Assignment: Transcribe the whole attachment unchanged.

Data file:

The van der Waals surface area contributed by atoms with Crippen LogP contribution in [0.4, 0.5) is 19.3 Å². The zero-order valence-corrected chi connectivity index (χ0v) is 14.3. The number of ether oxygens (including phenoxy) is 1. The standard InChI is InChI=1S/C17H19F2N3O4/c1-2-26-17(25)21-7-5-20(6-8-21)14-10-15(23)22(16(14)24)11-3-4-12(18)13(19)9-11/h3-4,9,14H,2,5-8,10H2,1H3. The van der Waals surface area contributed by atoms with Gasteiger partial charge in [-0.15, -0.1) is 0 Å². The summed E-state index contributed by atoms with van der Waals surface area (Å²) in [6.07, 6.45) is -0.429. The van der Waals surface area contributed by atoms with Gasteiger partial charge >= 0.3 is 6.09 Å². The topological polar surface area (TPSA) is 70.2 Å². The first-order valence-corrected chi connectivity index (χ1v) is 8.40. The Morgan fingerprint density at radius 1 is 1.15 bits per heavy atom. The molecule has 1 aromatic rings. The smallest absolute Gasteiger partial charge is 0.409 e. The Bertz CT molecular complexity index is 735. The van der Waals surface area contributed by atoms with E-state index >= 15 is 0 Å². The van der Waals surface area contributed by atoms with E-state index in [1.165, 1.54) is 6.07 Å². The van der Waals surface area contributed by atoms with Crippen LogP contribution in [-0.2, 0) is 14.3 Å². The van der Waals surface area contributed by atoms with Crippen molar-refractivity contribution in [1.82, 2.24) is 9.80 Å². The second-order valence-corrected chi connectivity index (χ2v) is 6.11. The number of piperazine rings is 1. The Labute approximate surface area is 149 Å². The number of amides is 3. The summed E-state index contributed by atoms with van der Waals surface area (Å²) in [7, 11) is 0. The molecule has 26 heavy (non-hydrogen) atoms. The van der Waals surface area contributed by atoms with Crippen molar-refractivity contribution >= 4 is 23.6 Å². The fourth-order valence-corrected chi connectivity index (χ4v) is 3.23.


The van der Waals surface area contributed by atoms with Crippen LogP contribution in [0.4, 0.5) is 19.3 Å². The zero-order valence-corrected chi connectivity index (χ0v) is 14.3. The number of ether oxygens (including phenoxy) is 1. The standard InChI is InChI=1S/C17H19F2N3O4/c1-2-26-17(25)21-7-5-20(6-8-21)14-10-15(23)22(16(14)24)11-3-4-12(18)13(19)9-11/h3-4,9,14H,2,5-8,10H2,1H3. The van der Waals surface area contributed by atoms with Gasteiger partial charge in [-0.15, -0.1) is 0 Å². The summed E-state index contributed by atoms with van der Waals surface area (Å²) in [6.07, 6.45) is -0.429. The van der Waals surface area contributed by atoms with Gasteiger partial charge >= 0.3 is 6.09 Å². The topological polar surface area (TPSA) is 70.2 Å². The first-order valence-corrected chi connectivity index (χ1v) is 8.40. The Morgan fingerprint density at radius 1 is 1.15 bits per heavy atom. The molecule has 1 aromatic rings. The smallest absolute Gasteiger partial charge is 0.409 e. The Bertz CT molecular complexity index is 735. The van der Waals surface area contributed by atoms with E-state index >= 15 is 0 Å². The van der Waals surface area contributed by atoms with E-state index in [1.165, 1.54) is 6.07 Å². The van der Waals surface area contributed by atoms with Crippen LogP contribution in [-0.2, 0) is 14.3 Å². The van der Waals surface area contributed by atoms with Crippen molar-refractivity contribution in [1.82, 2.24) is 9.80 Å². The second-order valence-corrected chi connectivity index (χ2v) is 6.11. The number of piperazine rings is 1. The Labute approximate surface area is 149 Å². The number of amides is 3. The summed E-state index contributed by atoms with van der Waals surface area (Å²) in [7, 11) is 0. The molecule has 26 heavy (non-hydrogen) atoms. The van der Waals surface area contributed by atoms with Crippen molar-refractivity contribution >= 4 is 23.6 Å². The fourth-order valence-corrected chi connectivity index (χ4v) is 3.23.